As communities across Tasmania wait nervously for the list of properties being sold to help fund the Anglican Diocese’s contribution to the national redress scheme, three historic churches have been made “almost impossible” to sell.
A new burial and cremation bill passed by parliament on Thursday will see the Church of the Good Shepherd at Hadspen, St Marys Church at Hagley and St John the Baptist Church in Ouse regulated as cemeteries, as they feature graves within the buildings themselves.
Presumed perpetuity in the new legislation means Tasmanian graves and burial sites are now protected from being disturbed until 100 years since the last internment – up from 30.
“These churches have significant heritage values,” said Lyons Labor MHA Jen Butler. “Sir Richard Dry is buried under the Hagley Church chancel.”
Dry was the first Tasmanian-born premier, also instrumental in stopping convict transportation and introducing compulsory public education to the state.
“Legislator and advocate for early Tasmanian settlers W A Bethune is buried under the alter of the St John the Baptist Church in Ouse,” Ms Butler added.
The legislation now meant “actions to sell the churches are almost impossible”.
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“This protection for the resting place of Tasmanians is a massive achievement,” Ms Butler said.
Save Our Community Soul chair David Downie welcomed the legislation as fantastic news, adding it was thought Thomas Reibey – another former premier and the grandson of Mary Reibey, who features on the $20 note – was buried at Hadspen’s Church of the Good Shepherd.
“Isn’t it great … you’ve got three fairly historic people that their graves are going to be saved,” he said.
“[The sales are] just another example of the diocese trying to rip the soul out of our communities. Thank god that here’s a case where the parliament is going into bat to save some of our souls.”
The Anglican Diocese is expected to announce this month which of the 107 properties, including 76 churches, will be sold to partly fund the national redress scheme for survivors of child sexual abuse.
Expected contributions to the redress scheme from each property sale amount to around 25 per cent of the sale price. If churches were able to raise a quarter of the property’s estimated value alternatively, the diocese anticipated this would lead to a sale exemption.
Thank god that here’s a case where the parliament is going into bat to save some of our souls.David Downie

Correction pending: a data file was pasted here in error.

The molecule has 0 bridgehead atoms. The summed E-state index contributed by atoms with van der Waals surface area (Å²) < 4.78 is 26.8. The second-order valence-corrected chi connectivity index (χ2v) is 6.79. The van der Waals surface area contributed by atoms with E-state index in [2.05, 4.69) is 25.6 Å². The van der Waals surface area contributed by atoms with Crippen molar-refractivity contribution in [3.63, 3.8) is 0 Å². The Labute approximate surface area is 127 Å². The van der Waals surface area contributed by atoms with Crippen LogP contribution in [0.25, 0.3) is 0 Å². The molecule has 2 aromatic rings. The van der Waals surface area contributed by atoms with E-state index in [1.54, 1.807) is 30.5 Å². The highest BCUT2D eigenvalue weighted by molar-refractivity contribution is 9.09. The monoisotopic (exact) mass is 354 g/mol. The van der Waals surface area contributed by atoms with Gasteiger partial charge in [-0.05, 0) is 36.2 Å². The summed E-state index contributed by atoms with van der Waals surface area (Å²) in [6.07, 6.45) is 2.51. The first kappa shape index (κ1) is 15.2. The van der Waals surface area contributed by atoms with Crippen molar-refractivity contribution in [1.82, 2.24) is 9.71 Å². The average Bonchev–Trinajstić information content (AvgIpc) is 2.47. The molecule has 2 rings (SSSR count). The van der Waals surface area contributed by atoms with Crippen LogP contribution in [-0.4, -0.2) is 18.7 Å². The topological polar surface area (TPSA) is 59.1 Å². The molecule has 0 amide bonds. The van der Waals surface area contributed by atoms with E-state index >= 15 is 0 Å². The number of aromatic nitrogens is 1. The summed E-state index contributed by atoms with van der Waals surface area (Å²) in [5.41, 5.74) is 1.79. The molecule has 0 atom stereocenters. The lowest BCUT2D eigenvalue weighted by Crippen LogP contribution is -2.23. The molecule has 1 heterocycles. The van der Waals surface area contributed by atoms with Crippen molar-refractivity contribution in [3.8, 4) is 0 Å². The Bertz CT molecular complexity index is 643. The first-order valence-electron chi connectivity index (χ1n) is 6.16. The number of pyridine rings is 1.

In recent months, churches across the state organised fundraising efforts or considered how to provide the required funds.
The Save Our Community Soul group formed in August as a “collective response” to stop church sales going forward.
“There are many groups in the Tasmanian community, parishioners and community members, who are dismayed by the actions being taken by the Anglican Church,” Mr Downie said at the time.
After the bill passed both houses of parliament on Thursday, Attorney-General Elise Archer said it was “an important step in preserving, protecting and, where appropriate, strengthening the rights of community members and cemetery managers”.
A second-stage review of the Burials and Cremation Act could deliver legacy arrangements for cemeteries sold to private individuals under the current legislation.
Ms Butler hoped any further changes might also help establish a register to track significant burial sites across the state.
Prosser Liberal MHA Jane Howlett said in a statement on Thursday night the proposed sale of Anglican Church properties throughout the state had caused “great stress and confusion for many Tasmanians”.
“While I understand the Anglican Church is seeking to divest itself of properties in part to fund its liability to the National Redress Scheme, it has seemingly ignored the concerns of parishioners and the community,” she continued.
In October, Anglican Bishop of Tasmania the Right Reverend Dr Richard Condie said they had received input from a range of community groups and individuals and would meet in December to make a decision on the properties proposed for sale, with parishes and interested parties notified of the outcome.
“When appropriate we will make a public announcement,” he said.
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